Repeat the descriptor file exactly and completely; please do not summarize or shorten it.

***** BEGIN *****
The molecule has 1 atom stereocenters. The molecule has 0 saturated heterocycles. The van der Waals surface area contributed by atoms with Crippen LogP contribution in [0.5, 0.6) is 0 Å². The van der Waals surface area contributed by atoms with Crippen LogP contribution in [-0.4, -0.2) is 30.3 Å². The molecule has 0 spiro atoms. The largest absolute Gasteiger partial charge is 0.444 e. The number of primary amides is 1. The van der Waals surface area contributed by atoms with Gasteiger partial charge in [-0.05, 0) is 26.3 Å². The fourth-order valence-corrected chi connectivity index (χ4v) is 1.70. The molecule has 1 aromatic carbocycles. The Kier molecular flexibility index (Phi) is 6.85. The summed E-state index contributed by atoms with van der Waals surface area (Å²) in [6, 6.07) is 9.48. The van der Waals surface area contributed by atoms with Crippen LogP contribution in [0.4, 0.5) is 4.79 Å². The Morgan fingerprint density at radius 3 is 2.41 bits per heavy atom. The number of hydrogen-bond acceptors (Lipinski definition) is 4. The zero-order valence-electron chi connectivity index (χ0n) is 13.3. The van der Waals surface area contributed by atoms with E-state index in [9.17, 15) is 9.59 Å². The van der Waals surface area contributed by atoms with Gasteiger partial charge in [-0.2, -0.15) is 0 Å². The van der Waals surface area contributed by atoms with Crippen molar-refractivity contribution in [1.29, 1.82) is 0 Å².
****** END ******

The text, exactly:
The molecule has 1 atom stereocenters. The molecule has 0 saturated heterocycles. The van der Waals surface area contributed by atoms with Crippen LogP contribution in [0.5, 0.6) is 0 Å². The van der Waals surface area contributed by atoms with Crippen LogP contribution in [-0.4, -0.2) is 30.3 Å². The molecule has 0 spiro atoms. The largest absolute Gasteiger partial charge is 0.444 e. The number of primary amides is 1. The van der Waals surface area contributed by atoms with Gasteiger partial charge in [-0.05, 0) is 26.3 Å². The fourth-order valence-corrected chi connectivity index (χ4v) is 1.70. The molecule has 1 aromatic carbocycles. The Kier molecular flexibility index (Phi) is 6.85. The summed E-state index contributed by atoms with van der Waals surface area (Å²) in [6, 6.07) is 9.48. The van der Waals surface area contributed by atoms with Crippen LogP contribution in [0.4, 0.5) is 4.79 Å². The Morgan fingerprint density at radius 3 is 2.41 bits per heavy atom. The number of hydrogen-bond acceptors (Lipinski definition) is 4. The zero-order valence-electron chi connectivity index (χ0n) is 13.3. The van der Waals surface area contributed by atoms with E-state index in [9.17, 15) is 9.59 Å². The van der Waals surface area contributed by atoms with Gasteiger partial charge in [-0.2, -0.15) is 0 Å². The van der Waals surface area contributed by atoms with Crippen molar-refractivity contribution in [1.29, 1.82) is 0 Å².